Peek at 1998 Moravec book, Chapter 3

Brains, Eyes and Computers

Structurally and functionally, one of the best understood neural assemblies is the retina of the vertebrate eye. Happily, similar operations have been developed for robot vision, handing us a rough conversion factor.

The retina is a transparent, paper-thin layer of nerve tissue at the back of the eyeball on which the eye's lens projects an image of the world. It is connected by the optic nerve, a million-fiber cable, to regions deep in the brain. It is a part of the brain convenient for study, even in living animals because of its peripheral location and because its function is straightforward compared with the brain's other mysteries. A human retina is less than a centimeter square and a half-millimeter thick. It has about 100 million neurons, of five distinct kinds. Light-sensitive cells feed wide spanning horizontal cells and narrower bipolar cells, which are interconnected by amacrine cells, and finally ganglion cells, whose outgoing fibers bundle to form the optic nerve. Each of the million ganglion-cell axons carries signals from a particular patch of image, indicating light intensity differences over space or time: a million edge and motion detections. Overall, the retina seems to process about ten one-million-point images per second.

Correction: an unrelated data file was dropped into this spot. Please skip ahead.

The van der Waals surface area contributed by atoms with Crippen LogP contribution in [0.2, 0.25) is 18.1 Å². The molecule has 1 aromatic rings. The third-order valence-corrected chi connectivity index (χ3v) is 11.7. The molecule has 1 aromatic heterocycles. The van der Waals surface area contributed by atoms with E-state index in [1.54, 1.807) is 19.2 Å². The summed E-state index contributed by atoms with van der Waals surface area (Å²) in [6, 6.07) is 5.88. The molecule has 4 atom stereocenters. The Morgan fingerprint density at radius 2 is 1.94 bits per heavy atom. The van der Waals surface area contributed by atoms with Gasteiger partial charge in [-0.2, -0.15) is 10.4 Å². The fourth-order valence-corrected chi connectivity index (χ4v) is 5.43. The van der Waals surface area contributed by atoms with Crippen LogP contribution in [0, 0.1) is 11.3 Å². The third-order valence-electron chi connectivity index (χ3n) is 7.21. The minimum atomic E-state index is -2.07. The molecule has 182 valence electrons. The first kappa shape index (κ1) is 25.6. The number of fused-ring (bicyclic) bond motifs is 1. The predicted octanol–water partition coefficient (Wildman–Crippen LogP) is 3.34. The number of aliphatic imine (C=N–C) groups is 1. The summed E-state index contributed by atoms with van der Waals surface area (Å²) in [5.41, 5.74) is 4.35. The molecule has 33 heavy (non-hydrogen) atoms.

It takes robot vision programs about 100 computer instructions to derive single edge or motion detections from comparable video images. 100 million instructions are needed to do a million detections, and 1,000 MIPS to repeat them ten times per second to match the retina.

The 1,500 cubic centimeter human brain is about 100,000 times as large as the retina, suggesting that matching overall human behavior will take about 100 million MIPS of computer power.

The most powerful experimental supercomputers in 1998, composed of thousands or tens of thousands of the fastest microprocessors and costing tens of millions of dollars, can do a few million MIPS. They are within striking distance of being powerful enough to match human brainpower, but are unlikely to be applied to that end. Why tie up a rare $20 million dollar asset to develop one ersatz-human, when millions of inexpensive original-model humans are available? Such machines are needed for high-value scientific calculations, mostly physical simulations, having no cheaper substitutes. AI research must wait for the power to become more affordable.

If 100 million MIPS could do the job of the human brain's 100 billion neurons, then one neuron is worth about 1/1,000 MIPS, i.e. 1,000 instructions per second. That's probably not enough to simulate an actual neuron, which can produce 1,000 finely timed pulses per second. Our estimate is for very efficient programs that imitate the aggregate function of thousand-neuron assemblies. Almost all nervous systems contain subassemblies that big.